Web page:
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Mr. Barnett is at the Economics Department, Villanova University and Mr. Espinosa-Vega is at the International Monetary Fund. Early versions of this paper were presented at the Society of Economic Dynamics Meetings, the Midwest Economic Theory Meetings, the Midwest Macroeconomic Meetings, the Latin American Meetings of the Econometric Society, Southern Methodist University, Villanova University, and the Minnesota International Economics and Development Conference. We thank the participants of these conferences and seminars, along with Merwan Engineer, Richard Grabowski, Ian King, Peter Rangazas, and Randall Wright, for their helpful comments and discussion. The views expressed in this paper are those of the authors and do not necessarily represent those of the IMF or IMF policy. Remaining errors are ours.
We use one-sided altruism and restrictions on certain trades in credit to preserve the lifecycle properties of the underlying overlapping generations model. When such constraints are either absent or not binding, the model resembles an infinite-lived representative agent model: the steady-state effective return to capital is pinned down by the preference parameters of the model and capital barriers have no impact on the allocation of the child’s time. This very last outcome also obtains (for different reasons) when intergenerational trades (bequests) are not permitted and the MCR = 0.
There is some evidence that a sizable portion of child labor is the result of families using a child as a means to augment family income and not simply to ensure a minimum sustainable consumption level. For example, recent surveys of ground transport, battery recharging-recycling, and welding establishments in Bangladesh report that nearly two-thirds of the children working in these industries live in a house owned by their families. Most report that only part of their earnings are given to their families. About half report spending their leisure time watching TV (Bangladesh Bureau of Statistics, 2004a, 2004b, 2004c).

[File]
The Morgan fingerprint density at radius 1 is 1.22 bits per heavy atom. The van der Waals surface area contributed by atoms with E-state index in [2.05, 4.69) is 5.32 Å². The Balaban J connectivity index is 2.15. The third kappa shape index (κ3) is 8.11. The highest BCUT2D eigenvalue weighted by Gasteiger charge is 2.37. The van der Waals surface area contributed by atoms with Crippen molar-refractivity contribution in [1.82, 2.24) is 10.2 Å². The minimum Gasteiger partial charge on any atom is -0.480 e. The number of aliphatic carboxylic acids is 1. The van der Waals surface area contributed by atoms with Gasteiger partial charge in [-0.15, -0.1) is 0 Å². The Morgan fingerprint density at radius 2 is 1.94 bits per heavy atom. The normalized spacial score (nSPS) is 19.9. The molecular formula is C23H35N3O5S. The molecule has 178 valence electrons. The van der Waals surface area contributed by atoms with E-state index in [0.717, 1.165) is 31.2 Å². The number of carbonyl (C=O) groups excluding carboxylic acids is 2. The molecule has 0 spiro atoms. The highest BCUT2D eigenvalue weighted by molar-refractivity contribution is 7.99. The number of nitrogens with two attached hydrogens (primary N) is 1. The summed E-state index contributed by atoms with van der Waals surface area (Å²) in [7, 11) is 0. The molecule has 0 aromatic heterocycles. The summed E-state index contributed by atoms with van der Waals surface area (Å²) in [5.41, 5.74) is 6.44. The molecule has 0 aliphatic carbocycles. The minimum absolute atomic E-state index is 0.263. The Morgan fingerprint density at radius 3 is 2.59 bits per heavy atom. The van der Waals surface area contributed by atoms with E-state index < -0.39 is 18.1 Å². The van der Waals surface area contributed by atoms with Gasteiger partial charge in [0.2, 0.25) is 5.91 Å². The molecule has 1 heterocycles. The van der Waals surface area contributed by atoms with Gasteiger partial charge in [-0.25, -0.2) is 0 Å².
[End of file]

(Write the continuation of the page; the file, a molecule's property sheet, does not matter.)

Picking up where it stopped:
There are some clear exceptions to these extensions. High child labor participation rates in agriculture, for example, are more likely due to inadequate school facilities in rural areas and to the skill levels required for many agricultural tasks. While recent bans by developed countries on imports of products made with child labor have made it more difficult for children in many developing countries to find employment in formal export sectors, the enforcement of child labor laws in other formal sectors is mixed.
For simplicity, we assume agents do not consume when young.
Our treatment of intergenerational transfers follows Rangazas (2000). A more standard approach assumes transfers between parent and child are made directly (not via the capital market) when the parent is old. This alternative, however, does not change the paper’s main results.
Rangazas (2000) make a similar point. In our specific case, it is easy to show the parent underinvests in the child’s education (as compared with a similar problem which allows the child to choose to invest earnings wt or to forgo work in favor of schooling) provided condition (F-2) holds with a strict inequality.
Throughout, we assume the existence of the steady state.
We could find no numerical example where equilibrium r falls with an increase in π.
The elasticity of intertemporal substitution ε in this example ranges from .940 to .456; by contrast, when the MCR = 0, the elasticity is 1/.90 ≈1.111.
In the case with a high barrier, a partial ban on child labor would provide greater output and higher utility than obtained under no ban or under a total ban.